Ray Howe, a native of Syracuse, N.Y., who had attended UNC, sports editor since June, 1942, with the newspaper as a sportswriter since 1938, was named managing editor. He had served two years in the Navy during the war.

Sportswriter Furman Bisher, a native of Denton and also a UNC graduate, replaced Mr. Howe as sports editor. Mr. Bisher had become state editor in 1940, coming from the Lumberton Voice and High Point Enterprise. He had entered the Navy in early 1943 and served until early 1946, when he returned to the newspaper to write sports. He was considered an expert in baseball and had authored articles for several national publications. A year later, Mr. Bisher would join the Atlanta Constitution, where he would remain as a sports reporter and editor until his retirement in 2009.

Veteran City Hall reporter Dick Young, also a graduate of UNC, was named city editor. He had previously worked for the Kannapolis Independent and the Shelby Star, and had served in the Army for three years in the Pacific during the war.

"Mr. X", the baseball player or manager living in North Carolina, remains unknown. He may have slud home, undetected.

On the editorial page, "An Education Puzzler" advocates moving cautiously on adopting the complex "Foundation Plan" recommended by the State Education Commission, as even educators had trouble understanding it. Under it, the State would contribute either 85 or 90 percent of the costs of education and the counties the remainder. The Board of Education had prepared a different set of figures.

Mecklenburg County school officials had found that under the Plan, the County would have to expend more than it did presently while receiving less from the State. The piece finds that result not to be an "improvement" program.

"Picking Up the Check" tells of Mecklenburg County paying 13.5 million dollars to State coffers in tax revenue while receiving back only about three million dollars from the State, about 2.2 million of which was for education. But rural and relatively sparsely populated Camden County, for instance, paid in $18,000 per year and received back $104,000 just for schools.

"Dulles Looks at Russia" tells of John Foster Dulles, future Secretary of State under President Eisenhower and to have held that position in a Dewey Administration, finding that a new period in U.S.-Russian relations was at hand, as the Russians realized that their "rough methods" were no longer producing desired results. The need to rebuild the satellite nations from Soviet abuse was causing the Soviet leaders to disfavor any shooting war. They were also running into resistance to their methods in Europe and elsewhere. He said that victory in peace, as well as in war, usually went to those "whose nerves hold out the longest." He believed that the present bipartisan containment policy of the Truman Administration would bring the desired results and prevent armed conflict with Russia.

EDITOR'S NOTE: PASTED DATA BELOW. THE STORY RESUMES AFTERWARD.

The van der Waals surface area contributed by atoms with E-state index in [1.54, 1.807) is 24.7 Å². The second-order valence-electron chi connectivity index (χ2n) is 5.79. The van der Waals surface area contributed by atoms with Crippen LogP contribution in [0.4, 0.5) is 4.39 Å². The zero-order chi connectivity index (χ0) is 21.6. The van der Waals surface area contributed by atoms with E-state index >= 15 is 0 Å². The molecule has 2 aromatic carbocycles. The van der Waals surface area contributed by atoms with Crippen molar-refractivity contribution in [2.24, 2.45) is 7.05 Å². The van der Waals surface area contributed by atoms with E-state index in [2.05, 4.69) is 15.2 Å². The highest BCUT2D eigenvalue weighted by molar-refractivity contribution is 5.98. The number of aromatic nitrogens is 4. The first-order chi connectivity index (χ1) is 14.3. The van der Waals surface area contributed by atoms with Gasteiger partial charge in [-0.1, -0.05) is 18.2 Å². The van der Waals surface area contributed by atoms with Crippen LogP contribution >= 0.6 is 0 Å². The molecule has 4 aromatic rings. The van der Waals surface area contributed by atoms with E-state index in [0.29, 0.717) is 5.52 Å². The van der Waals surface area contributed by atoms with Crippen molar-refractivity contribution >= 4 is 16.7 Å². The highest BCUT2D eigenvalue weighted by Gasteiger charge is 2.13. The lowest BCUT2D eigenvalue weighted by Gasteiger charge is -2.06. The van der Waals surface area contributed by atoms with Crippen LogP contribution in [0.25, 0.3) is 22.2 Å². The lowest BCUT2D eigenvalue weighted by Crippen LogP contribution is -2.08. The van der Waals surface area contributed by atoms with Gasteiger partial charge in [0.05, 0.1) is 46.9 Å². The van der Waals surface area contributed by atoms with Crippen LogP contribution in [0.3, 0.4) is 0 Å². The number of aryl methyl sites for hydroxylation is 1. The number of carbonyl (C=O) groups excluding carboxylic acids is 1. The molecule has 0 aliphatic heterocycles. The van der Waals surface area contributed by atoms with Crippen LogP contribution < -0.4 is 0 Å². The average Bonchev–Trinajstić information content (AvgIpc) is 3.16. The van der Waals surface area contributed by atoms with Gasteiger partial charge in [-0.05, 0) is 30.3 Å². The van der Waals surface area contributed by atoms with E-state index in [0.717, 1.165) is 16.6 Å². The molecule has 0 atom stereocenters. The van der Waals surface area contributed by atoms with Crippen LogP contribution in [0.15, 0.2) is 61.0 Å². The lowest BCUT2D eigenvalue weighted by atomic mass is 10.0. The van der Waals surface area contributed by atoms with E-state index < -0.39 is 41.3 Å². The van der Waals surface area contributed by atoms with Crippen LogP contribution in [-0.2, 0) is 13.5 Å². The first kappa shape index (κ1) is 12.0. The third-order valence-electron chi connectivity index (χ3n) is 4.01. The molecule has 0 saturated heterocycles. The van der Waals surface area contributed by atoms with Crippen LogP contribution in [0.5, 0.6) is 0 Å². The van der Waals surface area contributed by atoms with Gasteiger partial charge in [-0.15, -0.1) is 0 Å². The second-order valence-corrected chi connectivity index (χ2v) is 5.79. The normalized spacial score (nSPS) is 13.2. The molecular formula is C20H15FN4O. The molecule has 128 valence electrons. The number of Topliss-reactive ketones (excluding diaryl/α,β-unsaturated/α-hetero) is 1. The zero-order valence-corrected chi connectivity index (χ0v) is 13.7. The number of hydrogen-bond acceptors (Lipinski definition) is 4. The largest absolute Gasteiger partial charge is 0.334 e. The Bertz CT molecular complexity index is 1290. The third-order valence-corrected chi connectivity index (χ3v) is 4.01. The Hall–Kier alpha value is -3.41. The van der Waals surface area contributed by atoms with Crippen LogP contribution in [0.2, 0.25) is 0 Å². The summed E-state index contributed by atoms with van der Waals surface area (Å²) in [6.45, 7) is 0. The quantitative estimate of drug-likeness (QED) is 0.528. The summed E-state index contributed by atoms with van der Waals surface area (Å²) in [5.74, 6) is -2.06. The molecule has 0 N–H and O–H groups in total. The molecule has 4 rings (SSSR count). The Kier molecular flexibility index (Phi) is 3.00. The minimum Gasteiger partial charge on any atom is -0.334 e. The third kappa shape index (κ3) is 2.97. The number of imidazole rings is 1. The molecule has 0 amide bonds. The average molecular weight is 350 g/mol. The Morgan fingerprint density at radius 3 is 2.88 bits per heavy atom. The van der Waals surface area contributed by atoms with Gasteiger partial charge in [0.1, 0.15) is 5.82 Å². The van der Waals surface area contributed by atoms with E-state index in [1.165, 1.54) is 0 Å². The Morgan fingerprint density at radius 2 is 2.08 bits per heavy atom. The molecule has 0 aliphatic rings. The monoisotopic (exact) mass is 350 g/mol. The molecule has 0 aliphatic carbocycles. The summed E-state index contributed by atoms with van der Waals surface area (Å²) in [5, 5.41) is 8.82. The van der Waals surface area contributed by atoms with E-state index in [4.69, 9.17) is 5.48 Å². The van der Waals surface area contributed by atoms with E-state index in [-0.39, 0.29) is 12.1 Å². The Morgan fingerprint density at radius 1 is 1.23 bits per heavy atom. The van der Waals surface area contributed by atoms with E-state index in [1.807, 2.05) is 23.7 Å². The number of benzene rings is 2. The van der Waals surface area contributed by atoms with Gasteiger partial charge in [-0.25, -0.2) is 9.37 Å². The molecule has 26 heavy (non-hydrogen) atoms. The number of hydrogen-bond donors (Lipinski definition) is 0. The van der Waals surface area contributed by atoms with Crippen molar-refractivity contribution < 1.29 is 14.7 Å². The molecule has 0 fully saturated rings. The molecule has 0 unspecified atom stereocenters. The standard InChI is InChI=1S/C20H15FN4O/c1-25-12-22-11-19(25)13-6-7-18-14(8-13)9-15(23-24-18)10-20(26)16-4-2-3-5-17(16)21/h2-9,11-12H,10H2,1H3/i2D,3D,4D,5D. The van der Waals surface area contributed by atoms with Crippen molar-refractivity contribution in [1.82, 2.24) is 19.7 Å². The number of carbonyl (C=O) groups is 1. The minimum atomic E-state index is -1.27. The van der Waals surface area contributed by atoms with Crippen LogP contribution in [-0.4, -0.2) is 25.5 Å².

It concludes that one could share his hope without necessarily sharing his confidence, but that it was also comforting to know that such a prominent figure in foreign relations was willing "to give peace more than an outside chance."

"Local Option Prevails" finds that the General Assembly's rejection of the two bills which had sought a statewide referendum on alcohol sales to have reaffirmed the principle of local option, the right of each county or municipality to determine whether to allow local liquor sales. The piece thinks it a fair principle and hopes that future Legislatures would adhere to it, given its reaffirmation by the present one.

A piece from the Christian Science Monitor, titled "Signs of the Times", tells of many people questioning the research further into rocket and atomic technology, with the public having been made aware that a "radar curtain" to protect the earth and an "earth satellite", from which rockets could be launched from the stratosphere, were in development. Mabel Rockwell, an electrical engineer and naval rocket authority, believed that the taxpayers' money could be better spent on promoting the brotherhood of mankind.

In Harper's recently, (preceded by publication in Horizon), a Scottish physicist, Lancelot Law Whyte, had predicted that in the second half of the century scientific thought would turn to an holistic "science of man" and away from pure physics, the latter having reached its bottom in its reductionism of the universe to smaller and smaller particles. Posited Mr. Whyte, "This new science of man would imply the coalescence of physiology and psychology in a concept of the human individual overcoming the body-mind dualism."

The call was for spiritual values, not retrogression, a turn from a "sensate" to an "ideational" culture, as suggested by Pitirim Sorokin.

It concludes therefore that if study of the hydrogen nucleus found a dead end, there was further progress

Drew Pearson tells of Republican Representative Ralph Gwinn of New York using his Congressional franking privilege to mail out 900,000 letters containing speeches he had made against public housing, Federal aid to education, rent control and other parts of the Fair Deal program of the President. He had recently told a laundry worker testifying in favor of the minimum wage to do the washing at home if he did not like the wages paid him. The anti-Fair Deal effort was costing the taxpayers an estimated $27,000 in postage alone, plus the stationery expense of around $5,000. And Congressman Gwinn only had 280,000 constituents in his district. Not even during a campaign had anyone mailed out so many pieces of mail.

To substantiate the positive impact of the Marshall Plan and the need for the North Atlantic Pact, one only had to look at France's effort to rid its Government of Communists, successful to date. In 1945-46, Communists were rife within the Government, as Maurice Thorez, the leading Communist, was Vice-Premier. Many former Communists had renounced Communism and turned to America for their political cues.